my arms “ May you descend in those celestial charms With which your Juno's bosom you inflame, " And fill with transport heaven's immortal dame.'', The God surpriz'd would fain have stopp'd her voice : But he had sworn, and she had made her choice.

To keep his promise, he ascends, and throuds
His awful brow in whirlwinds and in clouds ;
Whilft all around, in terrible array,
His thunders rattle, and his lightnings play.
And yet, the dazzling lustre to abate,
He fet not out in all his pomp and state,
Clad in the mildest lightning of the skiesz
And arm'd with thunder of the smallest size:-
Not those huge bolts, by which the giants llain-
Lay overthrown on the Phlegrean plain.
Twas of a lefser mold, and lighter weight;
They call it thunder of a second rate,

For

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For the rough Cyclops, who by Jove's command
Temper'd the bolt, and turnd it to his hand,
Work'd

up

less. flame and fury in its make,
And quench'd it sooner in the standing lake.
Thus dreadfully adorn'd, with horror bright,
Thi illustrious God, descending from his height,
Came rushing on her in a storm of light.

The mortal dame, too feeble to engage
The lightning's flashes and the thunder's rage,
Consum'd amidst the glories the defir’d,
And in the terrible embrace expir'd.

But, to preserve his offspring from the tomb,
Jove took him smoking from the blasted womb;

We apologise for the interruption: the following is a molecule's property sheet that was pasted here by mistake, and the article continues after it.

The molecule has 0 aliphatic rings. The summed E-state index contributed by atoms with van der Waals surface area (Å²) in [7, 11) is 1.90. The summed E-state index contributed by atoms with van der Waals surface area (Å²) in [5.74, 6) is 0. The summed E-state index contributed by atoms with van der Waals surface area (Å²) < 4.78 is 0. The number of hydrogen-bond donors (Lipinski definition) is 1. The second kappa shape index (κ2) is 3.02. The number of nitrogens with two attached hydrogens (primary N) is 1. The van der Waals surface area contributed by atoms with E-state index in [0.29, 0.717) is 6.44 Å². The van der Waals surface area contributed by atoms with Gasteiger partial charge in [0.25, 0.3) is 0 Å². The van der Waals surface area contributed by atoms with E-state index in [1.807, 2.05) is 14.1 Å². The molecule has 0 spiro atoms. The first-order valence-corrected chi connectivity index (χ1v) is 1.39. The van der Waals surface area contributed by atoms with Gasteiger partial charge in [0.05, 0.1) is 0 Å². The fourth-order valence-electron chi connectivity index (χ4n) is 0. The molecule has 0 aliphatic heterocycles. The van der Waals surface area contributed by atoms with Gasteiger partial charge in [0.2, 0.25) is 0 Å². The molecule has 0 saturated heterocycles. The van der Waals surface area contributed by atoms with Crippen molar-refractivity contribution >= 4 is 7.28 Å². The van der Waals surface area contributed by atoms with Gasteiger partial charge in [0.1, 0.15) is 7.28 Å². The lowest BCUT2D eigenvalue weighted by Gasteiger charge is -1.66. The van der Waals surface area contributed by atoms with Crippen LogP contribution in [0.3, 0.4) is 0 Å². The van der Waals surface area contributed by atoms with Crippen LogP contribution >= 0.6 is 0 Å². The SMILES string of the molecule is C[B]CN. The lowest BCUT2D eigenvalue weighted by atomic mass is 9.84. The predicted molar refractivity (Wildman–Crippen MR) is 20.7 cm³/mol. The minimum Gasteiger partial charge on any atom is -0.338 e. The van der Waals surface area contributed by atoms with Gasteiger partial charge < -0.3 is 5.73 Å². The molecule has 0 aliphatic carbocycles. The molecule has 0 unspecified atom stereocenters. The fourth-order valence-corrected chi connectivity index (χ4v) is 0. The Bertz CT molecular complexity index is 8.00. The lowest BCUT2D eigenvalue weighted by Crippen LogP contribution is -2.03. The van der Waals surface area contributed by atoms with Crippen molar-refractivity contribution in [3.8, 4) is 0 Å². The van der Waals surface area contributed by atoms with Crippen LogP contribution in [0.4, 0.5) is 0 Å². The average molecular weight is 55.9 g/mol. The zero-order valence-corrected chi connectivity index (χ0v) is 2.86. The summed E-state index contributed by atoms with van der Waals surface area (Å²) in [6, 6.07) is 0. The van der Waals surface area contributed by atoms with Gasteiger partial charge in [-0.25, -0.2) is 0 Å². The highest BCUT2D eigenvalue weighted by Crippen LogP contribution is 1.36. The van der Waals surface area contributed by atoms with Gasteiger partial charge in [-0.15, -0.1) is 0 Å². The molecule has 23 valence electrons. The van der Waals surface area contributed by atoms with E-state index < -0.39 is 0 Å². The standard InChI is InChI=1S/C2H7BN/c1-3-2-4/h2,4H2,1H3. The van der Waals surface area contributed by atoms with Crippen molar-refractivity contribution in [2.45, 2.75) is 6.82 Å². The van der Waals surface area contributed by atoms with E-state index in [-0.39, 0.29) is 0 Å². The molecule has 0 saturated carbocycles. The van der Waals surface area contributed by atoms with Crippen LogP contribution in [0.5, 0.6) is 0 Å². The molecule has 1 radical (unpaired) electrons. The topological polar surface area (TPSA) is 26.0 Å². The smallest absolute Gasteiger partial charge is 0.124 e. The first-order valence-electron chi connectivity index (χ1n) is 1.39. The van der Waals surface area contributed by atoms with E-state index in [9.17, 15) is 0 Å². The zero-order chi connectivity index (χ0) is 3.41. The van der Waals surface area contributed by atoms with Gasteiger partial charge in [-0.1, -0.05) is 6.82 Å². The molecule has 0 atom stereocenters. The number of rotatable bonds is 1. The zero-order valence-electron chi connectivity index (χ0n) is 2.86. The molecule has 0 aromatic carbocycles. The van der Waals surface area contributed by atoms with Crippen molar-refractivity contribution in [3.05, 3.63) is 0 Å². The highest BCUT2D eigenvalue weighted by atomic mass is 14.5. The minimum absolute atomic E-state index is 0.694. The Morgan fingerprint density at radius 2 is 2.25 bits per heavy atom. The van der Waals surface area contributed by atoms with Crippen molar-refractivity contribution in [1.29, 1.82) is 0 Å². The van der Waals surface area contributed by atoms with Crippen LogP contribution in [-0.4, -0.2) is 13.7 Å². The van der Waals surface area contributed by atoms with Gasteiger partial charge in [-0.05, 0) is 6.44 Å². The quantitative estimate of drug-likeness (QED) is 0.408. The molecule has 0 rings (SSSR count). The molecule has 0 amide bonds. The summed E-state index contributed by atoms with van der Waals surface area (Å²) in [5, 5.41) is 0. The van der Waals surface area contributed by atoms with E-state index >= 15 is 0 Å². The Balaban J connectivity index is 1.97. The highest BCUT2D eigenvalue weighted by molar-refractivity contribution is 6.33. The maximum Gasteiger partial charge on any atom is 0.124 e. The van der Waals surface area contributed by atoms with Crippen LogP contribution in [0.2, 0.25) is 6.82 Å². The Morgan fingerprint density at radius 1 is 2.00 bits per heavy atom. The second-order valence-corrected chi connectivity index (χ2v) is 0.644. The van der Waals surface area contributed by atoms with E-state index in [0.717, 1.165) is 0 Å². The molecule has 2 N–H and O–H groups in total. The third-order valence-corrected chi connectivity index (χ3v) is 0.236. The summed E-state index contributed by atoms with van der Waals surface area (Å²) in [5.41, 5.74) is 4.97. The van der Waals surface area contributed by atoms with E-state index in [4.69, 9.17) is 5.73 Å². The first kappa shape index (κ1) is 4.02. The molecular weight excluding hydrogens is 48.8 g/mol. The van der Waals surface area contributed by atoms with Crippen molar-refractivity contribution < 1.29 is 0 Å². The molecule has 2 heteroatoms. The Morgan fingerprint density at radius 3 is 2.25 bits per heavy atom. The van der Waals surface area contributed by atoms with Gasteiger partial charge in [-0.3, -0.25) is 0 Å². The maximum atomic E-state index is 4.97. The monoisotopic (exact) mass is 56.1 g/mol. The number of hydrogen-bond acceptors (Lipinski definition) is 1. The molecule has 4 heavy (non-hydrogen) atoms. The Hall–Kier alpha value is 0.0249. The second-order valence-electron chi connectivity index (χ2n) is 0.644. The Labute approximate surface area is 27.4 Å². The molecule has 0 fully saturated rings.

And, if on ancient tales we may rely,
Inclos'd th' abortive infant in his thigh.
Here, when the babe had all his time fulfillid,
Ino first took him for her foster-child ;
Then the Niseans, in their dark abode,
Nurs'd secretly with milk the thriving God.

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'TWAS now, while these transactions paft on earth, And Bacchus thus procur'd a second birth, When Jove, dispos'd to lay aside the weight Of public empire, and the cares of state ;

As to his Queen in nectar bowls he quaff'd, .In troth, says he, (and as he fpoke be laugh’d,) --- The sense of pleasure in the male is far “ More dull and dead, than what you females share."

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Juno the truth of what was faid deny'd;
Tiresias therefore must the cause decide ;
For he the pleasure of each fex had try'd.

* It happen'd once, within a shady wood,
Two twisted snakes he in conjunction view'd;
When with his staff their slimy folds he broke,
And lost his manhood at the fatal stroke,
But, after seven revolving years, he viewd
The felf-fame ferpents in the self-fame wood;
66 And if, says he, such virtue in you lie,

66 That he who dares youp llimy folds untye w is Muit change this kind, a second stroke I'll try."

Again he struck the snakes, and stood again New-sex'd, and straight recover'd into man. • Him therefore both the Deities create The sovereign-umpire in their grand debate : · And he declar'd for Jove: when Juno, fir'd, : More than so trivial an affair requird, Depriv'd him, in her fury, of his fight, And left him groping round in sudden night. But Jove (for so it is in heaven decreed, That no one God repeal another's deed) Irradiates all his soul with inward 'light, And with the prophet's art relieves the want of sight.

THE TRANSFORMATION OF ECHO.

Fam'd far and near for knowing things to come, From him th' enquiring nations fought their doom ; The fair Liriope his answers try'd, And firft th' unerring prophet juftify'd;